Thursday, March 3, 2011
A lot of University of North Carolina fans like to proclaim that they are "Tar Heel born and Tar Heel bred."
I was indoctrinated in a different manner.
It was a few months into the third grade when I moved from Illinois to North Carolina. I showed up in Ms. Nelson's class desperate for a friend of any kind.
The first kid that talked to me eyed me up and asked: "Do you like Carolina, Duke or State?"
The question took me aback. I recognized all the words in his sentence, but didn’t comprehend the meaning of them placed together.
He was wearing a sweatshirt that had “Carolina” emblazoned across the chest. So, eager to fit in as the new guy, I quickly responded: "Carolina."
It so happened that the real estate agent who sold my parents their house in Greensboro, in our first brush with Southern hospitality, offered up tickets to a Tar Heels game at the pleasant-sounding Dean E. Smith Center in Chapel Hill.
I was an official convert. The Heels' game against UCLA on Dec. 17, 1988, would be the baptism.
Looking back at the tape and box score of the game, I had no idea what was going on during the action on the court.
There's no way that I knew the Heels were ranked eighth in the nation or that they had gone 8-1 despite the absence of All-American forward J.R. Reid, who was about to return from foot surgery.
Certainly I had no clue about UCLA, which had started 4-0 behind new coach Jim Harrick and the stellar play of guard Pooh Richardson.
I was just happy to be one of the 20,712 fans at Dean Dome, teeming with the evangelical spirit.
The crowd reached a fever pitch when Reid and his imposing flattop checked in at the 15:41 mark. A few minutes later, Reid worked himself free in the post with his ample backside and hammered home a one-handed dunk that gave the junior his first points of the season and UNC a 19-10 lead.
The game turned out to be a 104-78 dismantling by the Tar Heels. At the time, it was the third-worst loss in Bruins history. Dean Smith’s trapping defense flustered Richardson. Reid finished with six points and four rebounds in 10 minutes. Harrick and the UCLA bench were whistled for two technicals.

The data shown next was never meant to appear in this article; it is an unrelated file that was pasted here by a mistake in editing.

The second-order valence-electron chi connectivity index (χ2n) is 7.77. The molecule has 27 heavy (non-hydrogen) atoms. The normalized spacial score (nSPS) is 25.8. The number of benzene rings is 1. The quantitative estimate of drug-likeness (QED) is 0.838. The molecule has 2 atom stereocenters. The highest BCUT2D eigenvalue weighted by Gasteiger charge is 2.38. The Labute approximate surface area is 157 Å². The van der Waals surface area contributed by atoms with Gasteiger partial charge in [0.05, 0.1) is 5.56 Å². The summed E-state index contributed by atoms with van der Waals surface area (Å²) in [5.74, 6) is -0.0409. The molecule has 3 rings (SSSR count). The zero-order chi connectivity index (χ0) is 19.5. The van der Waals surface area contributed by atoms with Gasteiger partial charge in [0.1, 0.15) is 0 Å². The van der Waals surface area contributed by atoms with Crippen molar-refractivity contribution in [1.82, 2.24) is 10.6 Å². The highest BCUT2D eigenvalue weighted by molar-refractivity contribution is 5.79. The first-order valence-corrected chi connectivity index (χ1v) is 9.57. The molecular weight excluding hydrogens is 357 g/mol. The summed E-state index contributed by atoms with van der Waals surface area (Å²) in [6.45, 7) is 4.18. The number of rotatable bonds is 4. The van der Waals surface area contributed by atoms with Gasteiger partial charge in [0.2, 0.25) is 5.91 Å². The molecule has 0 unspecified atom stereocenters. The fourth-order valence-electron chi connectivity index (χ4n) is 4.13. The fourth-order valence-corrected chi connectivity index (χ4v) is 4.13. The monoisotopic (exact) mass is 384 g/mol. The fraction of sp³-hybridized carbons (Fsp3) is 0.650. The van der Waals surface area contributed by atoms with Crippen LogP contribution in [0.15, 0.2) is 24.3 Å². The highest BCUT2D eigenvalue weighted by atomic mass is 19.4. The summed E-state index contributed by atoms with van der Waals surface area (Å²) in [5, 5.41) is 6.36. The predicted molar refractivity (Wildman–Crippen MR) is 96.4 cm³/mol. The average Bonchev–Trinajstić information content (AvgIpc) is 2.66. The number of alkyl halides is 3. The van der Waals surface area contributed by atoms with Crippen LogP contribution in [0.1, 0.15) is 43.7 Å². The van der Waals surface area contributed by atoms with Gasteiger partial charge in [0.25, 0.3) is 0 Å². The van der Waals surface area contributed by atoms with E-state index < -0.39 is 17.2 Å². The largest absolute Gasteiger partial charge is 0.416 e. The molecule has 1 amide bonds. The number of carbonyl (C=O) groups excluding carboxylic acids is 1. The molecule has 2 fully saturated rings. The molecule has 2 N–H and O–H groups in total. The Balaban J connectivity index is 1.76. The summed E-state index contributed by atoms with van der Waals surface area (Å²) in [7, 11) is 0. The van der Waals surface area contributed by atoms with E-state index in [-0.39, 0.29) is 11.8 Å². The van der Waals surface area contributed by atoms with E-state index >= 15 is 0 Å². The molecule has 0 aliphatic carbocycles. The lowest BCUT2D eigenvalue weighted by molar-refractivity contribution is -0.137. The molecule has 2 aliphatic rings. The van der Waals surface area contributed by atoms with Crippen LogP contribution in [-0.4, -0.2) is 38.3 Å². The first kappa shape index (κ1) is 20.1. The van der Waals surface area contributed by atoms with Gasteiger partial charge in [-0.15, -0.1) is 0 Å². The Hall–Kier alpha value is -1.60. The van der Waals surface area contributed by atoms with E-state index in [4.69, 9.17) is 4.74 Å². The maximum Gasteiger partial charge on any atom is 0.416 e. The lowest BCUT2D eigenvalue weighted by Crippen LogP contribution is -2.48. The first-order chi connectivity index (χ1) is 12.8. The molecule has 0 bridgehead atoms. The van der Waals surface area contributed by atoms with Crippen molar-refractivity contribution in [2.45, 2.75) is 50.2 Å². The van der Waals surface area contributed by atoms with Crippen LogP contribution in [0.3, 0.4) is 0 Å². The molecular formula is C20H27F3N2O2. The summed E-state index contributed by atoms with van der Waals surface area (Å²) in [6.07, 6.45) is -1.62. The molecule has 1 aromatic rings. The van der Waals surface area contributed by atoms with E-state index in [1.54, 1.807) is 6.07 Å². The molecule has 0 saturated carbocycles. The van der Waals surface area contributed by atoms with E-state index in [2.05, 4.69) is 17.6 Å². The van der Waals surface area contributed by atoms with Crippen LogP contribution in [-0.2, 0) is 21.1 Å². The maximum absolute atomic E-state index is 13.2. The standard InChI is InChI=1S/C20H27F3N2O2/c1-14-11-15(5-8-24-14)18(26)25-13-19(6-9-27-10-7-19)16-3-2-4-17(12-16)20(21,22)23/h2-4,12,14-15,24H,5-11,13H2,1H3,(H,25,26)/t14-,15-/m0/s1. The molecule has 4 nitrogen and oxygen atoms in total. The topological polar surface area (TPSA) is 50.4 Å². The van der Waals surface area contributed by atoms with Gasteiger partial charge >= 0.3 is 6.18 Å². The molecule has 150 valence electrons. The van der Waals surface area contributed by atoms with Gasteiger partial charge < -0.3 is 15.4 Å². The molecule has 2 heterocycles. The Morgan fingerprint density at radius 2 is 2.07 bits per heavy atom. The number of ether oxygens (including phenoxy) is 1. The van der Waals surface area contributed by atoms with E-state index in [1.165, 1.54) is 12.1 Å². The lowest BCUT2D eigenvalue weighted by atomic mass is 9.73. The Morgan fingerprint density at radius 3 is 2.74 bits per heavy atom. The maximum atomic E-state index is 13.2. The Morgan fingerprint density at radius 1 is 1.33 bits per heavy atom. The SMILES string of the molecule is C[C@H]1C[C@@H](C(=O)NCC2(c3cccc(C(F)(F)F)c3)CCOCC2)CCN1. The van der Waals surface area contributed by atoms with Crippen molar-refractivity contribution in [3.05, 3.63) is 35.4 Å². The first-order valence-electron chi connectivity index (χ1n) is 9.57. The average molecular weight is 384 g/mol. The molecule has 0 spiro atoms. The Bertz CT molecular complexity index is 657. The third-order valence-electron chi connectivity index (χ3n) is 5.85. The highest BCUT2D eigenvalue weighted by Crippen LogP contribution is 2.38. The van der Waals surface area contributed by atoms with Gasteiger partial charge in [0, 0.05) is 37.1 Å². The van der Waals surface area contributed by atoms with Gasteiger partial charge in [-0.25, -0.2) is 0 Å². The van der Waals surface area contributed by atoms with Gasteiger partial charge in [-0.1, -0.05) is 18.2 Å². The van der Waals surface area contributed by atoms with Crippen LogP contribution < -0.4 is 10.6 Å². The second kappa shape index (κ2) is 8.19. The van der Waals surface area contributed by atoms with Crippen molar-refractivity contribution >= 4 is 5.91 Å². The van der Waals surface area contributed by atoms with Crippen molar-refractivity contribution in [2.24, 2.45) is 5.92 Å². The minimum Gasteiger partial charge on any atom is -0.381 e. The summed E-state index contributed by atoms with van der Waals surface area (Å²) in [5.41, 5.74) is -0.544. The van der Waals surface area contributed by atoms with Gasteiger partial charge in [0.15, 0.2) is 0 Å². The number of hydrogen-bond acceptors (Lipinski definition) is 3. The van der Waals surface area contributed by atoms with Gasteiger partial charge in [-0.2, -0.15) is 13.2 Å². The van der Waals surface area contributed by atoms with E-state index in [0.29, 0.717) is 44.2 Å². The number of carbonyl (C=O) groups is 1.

None of that registered in my 9-year-old mind, however. I was just taken by the rise and fall of the crowd with each three-pointer by Jeff Lebo, offensive put-back by Pete Chilcutt or defensive hounding by King Rice.
I was hooked for life even before Marty Hensley and Jeff Denny closed out garbage time against the Bruins. In subsequent seasons, I paid witness as Reid begat George Lynch, who begat Rasheed Wallace, who begat Antawn Jamison. And so on.
That passion followed me even after I moved away from the Old North State. It led me to the wayside televisions of State Street Brats in Madison, Wis., where I watched every Duke-UNC game alongside a UW graduate student and native of Boone, N.C. He got me in the habit of saying, in a drawling Appalachian accent, “Fuuuuuuck yoooooou, Wooo-joooo” every time ESPN cameras would catch a shot of Blue Devils assistant coach Steve Wojciechowski.
I don’t think I ever knew that guy’s name. We just recognized a shared passion that had long since hooked itself into our souls.